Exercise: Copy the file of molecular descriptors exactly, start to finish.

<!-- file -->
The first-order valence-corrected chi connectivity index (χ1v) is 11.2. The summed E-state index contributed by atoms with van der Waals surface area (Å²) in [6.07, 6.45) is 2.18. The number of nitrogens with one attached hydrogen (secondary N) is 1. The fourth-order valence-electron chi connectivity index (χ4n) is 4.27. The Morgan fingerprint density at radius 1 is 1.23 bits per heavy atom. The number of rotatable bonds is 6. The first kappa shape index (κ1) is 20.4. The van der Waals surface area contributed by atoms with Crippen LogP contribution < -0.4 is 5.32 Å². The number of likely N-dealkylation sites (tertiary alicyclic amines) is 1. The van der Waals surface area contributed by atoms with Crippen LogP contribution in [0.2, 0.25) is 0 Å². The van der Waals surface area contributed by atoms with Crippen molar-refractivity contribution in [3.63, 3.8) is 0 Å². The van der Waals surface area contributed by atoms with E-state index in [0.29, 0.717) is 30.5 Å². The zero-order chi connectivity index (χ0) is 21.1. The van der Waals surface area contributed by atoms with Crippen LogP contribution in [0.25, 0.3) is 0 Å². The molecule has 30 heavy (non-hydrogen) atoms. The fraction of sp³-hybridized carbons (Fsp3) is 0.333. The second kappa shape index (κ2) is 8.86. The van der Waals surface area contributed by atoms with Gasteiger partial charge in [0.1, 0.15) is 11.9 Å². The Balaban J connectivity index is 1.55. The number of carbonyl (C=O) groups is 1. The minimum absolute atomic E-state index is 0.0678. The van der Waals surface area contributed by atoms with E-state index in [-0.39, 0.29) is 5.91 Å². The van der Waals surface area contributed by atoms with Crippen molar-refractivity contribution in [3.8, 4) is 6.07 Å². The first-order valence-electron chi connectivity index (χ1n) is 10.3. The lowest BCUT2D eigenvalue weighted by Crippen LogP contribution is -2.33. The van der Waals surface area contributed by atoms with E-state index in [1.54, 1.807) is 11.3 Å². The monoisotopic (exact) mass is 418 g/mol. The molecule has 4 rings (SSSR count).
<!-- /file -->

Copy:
The first-order valence-corrected chi connectivity index (χ1v) is 11.2. The summed E-state index contributed by atoms with van der Waals surface area (Å²) in [6.07, 6.45) is 2.18. The number of nitrogens with one attached hydrogen (secondary N) is 1. The fourth-order valence-electron chi connectivity index (χ4n) is 4.27. The Morgan fingerprint density at radius 1 is 1.23 bits per heavy atom. The number of rotatable bonds is 6. The first kappa shape index (κ1) is 20.4. The van der Waals surface area contributed by atoms with Crippen LogP contribution < -0.4 is 5.32 Å². The number of likely N-dealkylation sites (tertiary alicyclic amines) is 1. The van der Waals surface area contributed by atoms with Crippen LogP contribution in [0.2, 0.25) is 0 Å². The van der Waals surface area contributed by atoms with Crippen molar-refractivity contribution in [3.63, 3.8) is 0 Å². The van der Waals surface area contributed by atoms with E-state index in [0.29, 0.717) is 30.5 Å². The zero-order chi connectivity index (χ0) is 21.1. The van der Waals surface area contributed by atoms with Crippen LogP contribution in [0.25, 0.3) is 0 Å². The molecule has 30 heavy (non-hydrogen) atoms. The fraction of sp³-hybridized carbons (Fsp3) is 0.333. The second kappa shape index (κ2) is 8.86. The van der Waals surface area contributed by atoms with Gasteiger partial charge in [0.1, 0.15) is 11.9 Å². The Balaban J connectivity index is 1.55. The number of carbonyl (C=O) groups is 1. The minimum absolute atomic E-state index is 0.0678. The van der Waals surface area contributed by atoms with E-state index in [-0.39, 0.29) is 5.91 Å². The van der Waals surface area contributed by atoms with Crippen molar-refractivity contribution in [3.8, 4) is 6.07 Å². The first-order valence-electron chi connectivity index (χ1n) is 10.3. The lowest BCUT2D eigenvalue weighted by Crippen LogP contribution is -2.33. The van der Waals surface area contributed by atoms with E-state index in [1.54, 1.807) is 11.3 Å². The monoisotopic (exact) mass is 418 g/mol. The molecule has 4 rings (SSSR count).